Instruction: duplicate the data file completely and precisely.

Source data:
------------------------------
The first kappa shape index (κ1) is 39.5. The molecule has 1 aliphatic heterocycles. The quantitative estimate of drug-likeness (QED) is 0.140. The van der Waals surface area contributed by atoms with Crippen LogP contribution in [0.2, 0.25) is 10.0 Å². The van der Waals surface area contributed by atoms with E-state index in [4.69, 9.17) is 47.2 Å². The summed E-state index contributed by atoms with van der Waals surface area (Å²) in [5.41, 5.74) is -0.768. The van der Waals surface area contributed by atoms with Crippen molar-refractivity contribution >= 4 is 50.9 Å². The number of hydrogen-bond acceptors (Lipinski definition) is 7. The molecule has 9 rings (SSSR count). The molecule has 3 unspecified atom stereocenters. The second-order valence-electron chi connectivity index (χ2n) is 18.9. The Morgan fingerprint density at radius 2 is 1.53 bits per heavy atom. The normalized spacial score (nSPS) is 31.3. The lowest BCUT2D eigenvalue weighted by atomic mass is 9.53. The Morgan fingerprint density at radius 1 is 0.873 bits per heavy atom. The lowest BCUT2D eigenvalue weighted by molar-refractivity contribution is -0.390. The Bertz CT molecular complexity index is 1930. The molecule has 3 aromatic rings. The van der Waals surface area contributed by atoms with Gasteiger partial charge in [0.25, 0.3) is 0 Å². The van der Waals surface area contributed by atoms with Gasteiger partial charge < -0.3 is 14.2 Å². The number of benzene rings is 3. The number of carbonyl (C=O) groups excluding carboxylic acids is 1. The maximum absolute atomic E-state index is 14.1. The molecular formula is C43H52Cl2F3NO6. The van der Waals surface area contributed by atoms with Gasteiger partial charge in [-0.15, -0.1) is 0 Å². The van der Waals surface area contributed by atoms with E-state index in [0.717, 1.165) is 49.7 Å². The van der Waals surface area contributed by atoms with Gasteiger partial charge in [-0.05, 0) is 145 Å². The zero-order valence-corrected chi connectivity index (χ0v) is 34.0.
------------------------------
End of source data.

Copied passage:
The first kappa shape index (κ1) is 39.5. The molecule has 1 aliphatic heterocycles. The quantitative estimate of drug-likeness (QED) is 0.140. The van der Waals surface area contributed by atoms with Crippen LogP contribution in [0.2, 0.25) is 10.0 Å². The van der Waals surface area contributed by atoms with E-state index in [4.69, 9.17) is 47.2 Å². The summed E-state index contributed by atoms with van der Waals surface area (Å²) in [5.41, 5.74) is -0.768. The van der Waals surface area contributed by atoms with Crippen molar-refractivity contribution >= 4 is 50.9 Å². The number of hydrogen-bond acceptors (Lipinski definition) is 7. The molecule has 9 rings (SSSR count). The molecule has 3 unspecified atom stereocenters. The second-order valence-electron chi connectivity index (χ2n) is 18.9. The Morgan fingerprint density at radius 2 is 1.53 bits per heavy atom. The normalized spacial score (nSPS) is 31.3. The lowest BCUT2D eigenvalue weighted by atomic mass is 9.53. The Morgan fingerprint density at radius 1 is 0.873 bits per heavy atom. The lowest BCUT2D eigenvalue weighted by molar-refractivity contribution is -0.390. The Bertz CT molecular complexity index is 1930. The molecule has 3 aromatic rings. The van der Waals surface area contributed by atoms with Gasteiger partial charge in [0.25, 0.3) is 0 Å². The van der Waals surface area contributed by atoms with Gasteiger partial charge < -0.3 is 14.2 Å². The number of benzene rings is 3. The number of carbonyl (C=O) groups excluding carboxylic acids is 1. The maximum absolute atomic E-state index is 14.1. The molecular formula is C43H52Cl2F3NO6. The van der Waals surface area contributed by atoms with Gasteiger partial charge in [-0.15, -0.1) is 0 Å². The van der Waals surface area contributed by atoms with E-state index in [0.717, 1.165) is 49.7 Å². The van der Waals surface area contributed by atoms with Gasteiger partial charge in [-0.05, 0) is 145 Å². The zero-order valence-corrected chi connectivity index (χ0v) is 34.0.